|Dawson-hughes, Bess - Jean Mayer Human Nutrition Research Center On Aging At Tufts University|
Submitted to: Handbook of Clinical Nutrition and Aging: 3rd Edition
Publication Type: Book / Chapter
Publication Acceptance Date: 1/15/2014
Publication Date: 1/1/2015
Citation: Dawson-Hughes, B. 2015. Nutritional concerns in osteoporosis. In: Bales, C.W., Locher, J.L., Saltzman, E., Editors. Handbook of Clinical Nutrition and Aging: 3rd Edition. New York, NY: Springer Science. p. 273-285. https://doi.org/10.1007/978-1-4939-1929-1_17.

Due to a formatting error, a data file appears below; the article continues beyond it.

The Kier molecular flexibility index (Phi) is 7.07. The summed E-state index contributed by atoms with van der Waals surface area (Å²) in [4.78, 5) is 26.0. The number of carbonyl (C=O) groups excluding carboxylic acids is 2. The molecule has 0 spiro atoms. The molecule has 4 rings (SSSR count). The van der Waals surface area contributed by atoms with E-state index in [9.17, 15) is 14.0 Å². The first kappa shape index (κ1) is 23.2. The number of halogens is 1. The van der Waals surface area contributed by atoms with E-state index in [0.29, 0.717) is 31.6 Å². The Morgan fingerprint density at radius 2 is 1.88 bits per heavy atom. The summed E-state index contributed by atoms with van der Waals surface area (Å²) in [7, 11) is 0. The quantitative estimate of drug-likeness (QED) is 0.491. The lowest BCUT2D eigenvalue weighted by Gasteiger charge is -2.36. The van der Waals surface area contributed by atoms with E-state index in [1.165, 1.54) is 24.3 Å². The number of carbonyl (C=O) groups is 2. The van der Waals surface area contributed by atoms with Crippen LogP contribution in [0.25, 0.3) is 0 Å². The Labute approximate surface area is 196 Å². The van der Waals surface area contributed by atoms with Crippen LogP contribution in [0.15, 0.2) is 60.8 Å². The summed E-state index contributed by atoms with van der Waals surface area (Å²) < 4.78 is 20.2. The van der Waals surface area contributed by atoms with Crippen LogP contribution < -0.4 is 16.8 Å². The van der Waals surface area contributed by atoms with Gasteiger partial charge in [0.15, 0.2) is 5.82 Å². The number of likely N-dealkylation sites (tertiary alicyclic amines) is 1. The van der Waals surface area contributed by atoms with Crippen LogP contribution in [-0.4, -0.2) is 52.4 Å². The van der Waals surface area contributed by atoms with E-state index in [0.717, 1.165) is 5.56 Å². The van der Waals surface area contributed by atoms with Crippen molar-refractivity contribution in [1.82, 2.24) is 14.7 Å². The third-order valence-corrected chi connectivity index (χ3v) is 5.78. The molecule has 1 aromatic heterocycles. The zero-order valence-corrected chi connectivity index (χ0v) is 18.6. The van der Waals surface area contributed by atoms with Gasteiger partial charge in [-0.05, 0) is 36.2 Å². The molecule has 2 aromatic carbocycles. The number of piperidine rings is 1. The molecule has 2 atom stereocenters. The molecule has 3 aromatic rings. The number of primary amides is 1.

Technical Abstract: Key Points: - Adequate calcium intake, 1,000-1,200 mg per day, supports the preservation of bone mass in older adults. - Higher calcium intake should be avoided because it adds no value and may increase the risk of kidney stones and higher cardiovascular disease, although the evidence is inconsistent. - Vitamin D lowers fracture risk by improving bone mass and lowering risk of falling. An intake of 800-1,000 IU per day is sufficient for most older adults. - The magnitude of the risk reduction for falls and fractures with vitamin D supplementation is approximately 20%. - High, infrequent dosing with vitamin D should be avoided because it increases risk of falls and fractures. - Lowering the acid load of the diet with alkaline salts of potassium has been shown to lower rates of bone resorption and, in some trials, to lower rates of bone loss, but the effect on fracture risk is unknown. There is some evidence that these salts improve muscle performance over the short term; long term studies are needed to determine whether these favorable results persist.